"Rhyming" names

I've so far 100% avoided adding certain names to my lists if they end or start with the same sound as our surname. I'm not sure why, as it seems pretty common to have names with (to me) an almost sing-songy quality. Our 2-syllable surname ends with an -in sound and starts with a hard C, so I'm really struggling this time around avoiding either sound for naming our baby boy. For example, my husband's 3 uncles ALL have names that end with an -in sound (one even starts with a K as well) and it drives me, and maybe ONLY me, crazy, but I wonder if I'm just being way too nit-picky and this naming practice is totally acceptable in most people's minds. I'm curious if anyone else even notices or is annoyed by this when they hear names, or if I need to just let it go and broaden my naming horizon a bit, haha.

Sidenote: While it's been difficult, I kind of love having an immediate excuse to avoid the annoyingly popular Aidan/Jaden/Caden/Brayden/etc. name trends that I already don't really care for ;) On the flipside, I've hesitantly pegged a few more names in my search for a (preferably) Celtic name (Eamon, Callum) even though they immediately bother me with our last name. Is this a battle not worth fighting? I'd love to hear all of your input!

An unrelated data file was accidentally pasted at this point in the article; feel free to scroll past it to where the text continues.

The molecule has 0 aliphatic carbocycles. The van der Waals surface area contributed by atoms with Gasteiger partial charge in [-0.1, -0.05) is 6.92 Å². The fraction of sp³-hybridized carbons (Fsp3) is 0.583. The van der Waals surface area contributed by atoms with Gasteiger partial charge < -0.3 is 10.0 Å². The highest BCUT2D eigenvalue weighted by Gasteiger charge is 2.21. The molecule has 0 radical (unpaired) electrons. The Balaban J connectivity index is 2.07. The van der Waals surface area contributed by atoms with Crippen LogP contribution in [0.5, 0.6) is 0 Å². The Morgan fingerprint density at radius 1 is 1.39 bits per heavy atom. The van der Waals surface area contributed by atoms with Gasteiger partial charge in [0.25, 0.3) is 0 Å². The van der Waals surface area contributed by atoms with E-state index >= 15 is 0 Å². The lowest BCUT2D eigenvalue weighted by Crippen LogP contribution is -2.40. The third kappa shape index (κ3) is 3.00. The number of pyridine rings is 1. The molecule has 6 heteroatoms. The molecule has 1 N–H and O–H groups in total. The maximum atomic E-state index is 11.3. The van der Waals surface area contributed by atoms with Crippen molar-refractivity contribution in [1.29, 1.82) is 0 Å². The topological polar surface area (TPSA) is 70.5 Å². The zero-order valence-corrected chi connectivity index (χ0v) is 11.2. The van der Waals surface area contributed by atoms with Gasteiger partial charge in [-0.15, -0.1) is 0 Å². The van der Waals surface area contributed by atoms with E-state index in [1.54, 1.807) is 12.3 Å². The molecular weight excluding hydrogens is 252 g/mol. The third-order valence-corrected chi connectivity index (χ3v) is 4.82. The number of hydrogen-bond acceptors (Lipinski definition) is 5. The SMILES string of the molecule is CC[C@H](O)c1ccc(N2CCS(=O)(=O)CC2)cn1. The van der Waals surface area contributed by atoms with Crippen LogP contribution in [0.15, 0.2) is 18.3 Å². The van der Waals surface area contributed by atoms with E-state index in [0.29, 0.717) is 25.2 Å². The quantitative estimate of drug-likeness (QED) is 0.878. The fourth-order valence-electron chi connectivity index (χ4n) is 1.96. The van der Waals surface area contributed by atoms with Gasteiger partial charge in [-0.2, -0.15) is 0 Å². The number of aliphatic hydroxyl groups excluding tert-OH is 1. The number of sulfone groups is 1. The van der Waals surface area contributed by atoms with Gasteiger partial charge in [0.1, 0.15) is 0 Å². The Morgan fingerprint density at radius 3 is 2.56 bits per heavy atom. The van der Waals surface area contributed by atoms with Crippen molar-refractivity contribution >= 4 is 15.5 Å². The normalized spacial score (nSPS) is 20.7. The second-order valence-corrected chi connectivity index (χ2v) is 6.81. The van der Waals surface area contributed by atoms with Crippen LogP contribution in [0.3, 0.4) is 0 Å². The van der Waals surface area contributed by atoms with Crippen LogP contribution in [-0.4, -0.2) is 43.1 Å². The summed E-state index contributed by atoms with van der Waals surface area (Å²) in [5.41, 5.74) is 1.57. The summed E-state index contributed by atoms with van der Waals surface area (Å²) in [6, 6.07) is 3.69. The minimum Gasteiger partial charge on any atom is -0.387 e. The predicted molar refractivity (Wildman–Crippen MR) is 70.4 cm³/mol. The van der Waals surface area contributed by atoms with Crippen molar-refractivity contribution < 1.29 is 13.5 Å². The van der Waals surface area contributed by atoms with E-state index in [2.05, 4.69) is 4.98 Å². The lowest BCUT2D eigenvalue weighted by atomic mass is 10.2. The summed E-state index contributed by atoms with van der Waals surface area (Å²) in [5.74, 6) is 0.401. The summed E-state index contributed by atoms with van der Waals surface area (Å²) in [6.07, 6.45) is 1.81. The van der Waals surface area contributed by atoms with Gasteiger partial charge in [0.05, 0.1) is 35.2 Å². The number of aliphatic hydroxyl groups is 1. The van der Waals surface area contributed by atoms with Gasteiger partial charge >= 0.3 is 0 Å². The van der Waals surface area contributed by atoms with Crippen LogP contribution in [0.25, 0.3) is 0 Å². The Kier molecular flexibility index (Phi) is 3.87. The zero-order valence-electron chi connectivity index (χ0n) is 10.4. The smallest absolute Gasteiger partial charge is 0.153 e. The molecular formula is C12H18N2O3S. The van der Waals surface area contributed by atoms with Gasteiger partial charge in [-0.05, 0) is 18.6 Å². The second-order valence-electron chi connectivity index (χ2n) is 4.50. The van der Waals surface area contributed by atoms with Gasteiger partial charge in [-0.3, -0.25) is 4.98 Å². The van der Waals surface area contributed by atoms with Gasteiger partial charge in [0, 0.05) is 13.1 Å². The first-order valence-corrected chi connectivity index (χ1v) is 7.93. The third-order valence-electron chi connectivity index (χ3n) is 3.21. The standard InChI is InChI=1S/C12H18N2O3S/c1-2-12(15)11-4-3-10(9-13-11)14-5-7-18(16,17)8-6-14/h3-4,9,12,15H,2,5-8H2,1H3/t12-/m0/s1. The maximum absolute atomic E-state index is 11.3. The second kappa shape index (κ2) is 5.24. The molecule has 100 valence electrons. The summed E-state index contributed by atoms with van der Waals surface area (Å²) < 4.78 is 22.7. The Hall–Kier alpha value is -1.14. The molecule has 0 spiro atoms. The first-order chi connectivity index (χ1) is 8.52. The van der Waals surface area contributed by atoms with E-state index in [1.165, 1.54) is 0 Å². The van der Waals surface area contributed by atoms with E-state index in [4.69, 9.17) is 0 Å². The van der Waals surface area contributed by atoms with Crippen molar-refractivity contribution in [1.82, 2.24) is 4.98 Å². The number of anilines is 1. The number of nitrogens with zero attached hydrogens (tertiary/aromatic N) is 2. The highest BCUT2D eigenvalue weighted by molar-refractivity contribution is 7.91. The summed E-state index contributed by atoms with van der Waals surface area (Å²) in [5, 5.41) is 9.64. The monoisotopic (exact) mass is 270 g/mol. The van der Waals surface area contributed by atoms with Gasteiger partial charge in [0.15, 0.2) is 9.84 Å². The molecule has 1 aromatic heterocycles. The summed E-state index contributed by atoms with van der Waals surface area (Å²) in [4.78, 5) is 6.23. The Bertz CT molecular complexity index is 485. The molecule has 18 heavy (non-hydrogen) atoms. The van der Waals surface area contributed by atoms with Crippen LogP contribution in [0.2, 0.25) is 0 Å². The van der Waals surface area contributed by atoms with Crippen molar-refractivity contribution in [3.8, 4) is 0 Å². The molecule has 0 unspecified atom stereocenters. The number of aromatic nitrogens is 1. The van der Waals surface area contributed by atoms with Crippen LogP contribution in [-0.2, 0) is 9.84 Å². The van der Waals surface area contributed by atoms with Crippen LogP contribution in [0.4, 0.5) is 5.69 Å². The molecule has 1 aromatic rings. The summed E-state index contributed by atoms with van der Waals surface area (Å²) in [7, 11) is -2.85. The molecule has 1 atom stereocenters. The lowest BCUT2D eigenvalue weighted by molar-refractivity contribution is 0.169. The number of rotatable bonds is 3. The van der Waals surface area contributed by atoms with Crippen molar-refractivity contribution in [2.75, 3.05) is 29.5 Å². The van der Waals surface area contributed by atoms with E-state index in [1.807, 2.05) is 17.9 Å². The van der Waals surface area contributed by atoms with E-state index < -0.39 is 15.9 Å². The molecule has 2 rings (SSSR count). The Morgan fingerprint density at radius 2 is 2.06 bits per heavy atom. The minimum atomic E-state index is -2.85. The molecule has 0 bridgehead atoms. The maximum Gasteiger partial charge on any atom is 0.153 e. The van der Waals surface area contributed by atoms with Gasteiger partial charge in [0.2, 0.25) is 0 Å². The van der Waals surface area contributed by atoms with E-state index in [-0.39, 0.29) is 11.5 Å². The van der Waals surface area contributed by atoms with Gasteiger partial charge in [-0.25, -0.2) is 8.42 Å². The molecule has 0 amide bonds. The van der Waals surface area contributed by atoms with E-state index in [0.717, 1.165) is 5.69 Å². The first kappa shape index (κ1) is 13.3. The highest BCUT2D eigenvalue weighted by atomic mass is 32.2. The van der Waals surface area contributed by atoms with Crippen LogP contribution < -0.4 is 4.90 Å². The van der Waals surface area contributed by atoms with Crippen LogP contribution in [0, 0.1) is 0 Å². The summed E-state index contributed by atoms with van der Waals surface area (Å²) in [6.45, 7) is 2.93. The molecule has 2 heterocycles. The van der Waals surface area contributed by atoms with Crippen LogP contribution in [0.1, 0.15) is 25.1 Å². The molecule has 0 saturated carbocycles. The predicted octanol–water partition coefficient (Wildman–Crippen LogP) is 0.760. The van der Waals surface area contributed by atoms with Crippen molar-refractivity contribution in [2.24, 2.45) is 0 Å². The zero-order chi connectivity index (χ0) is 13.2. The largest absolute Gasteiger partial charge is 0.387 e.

Replies

1
August 15, 2017 10:49 AM

It's not just you. This kind of thing is pretty personal, so one person's "annoyingly sing-song" might be someone else's "beautifully lilting", but you definitely aren't alone.

I'm somewhere in the middle. I resisted adopting my husband's surname in large part because I emphatically did not want to be Megan Martin, which I take it is the kind of rhythm one of your uncles-in-law owns. I probably would have also seriously disliked something like Megan Carson. On the other hand, I actually enjoy a certain amount of alliteration, and we gave our youngest son a name that shares the first two letters of our (much longer, non-Martin) surname--think along the lines of Gabe Galileo. I came to appreciate alliteration over time, though; in my early twenties I was probably as anti-alliteration as anti-rhyming.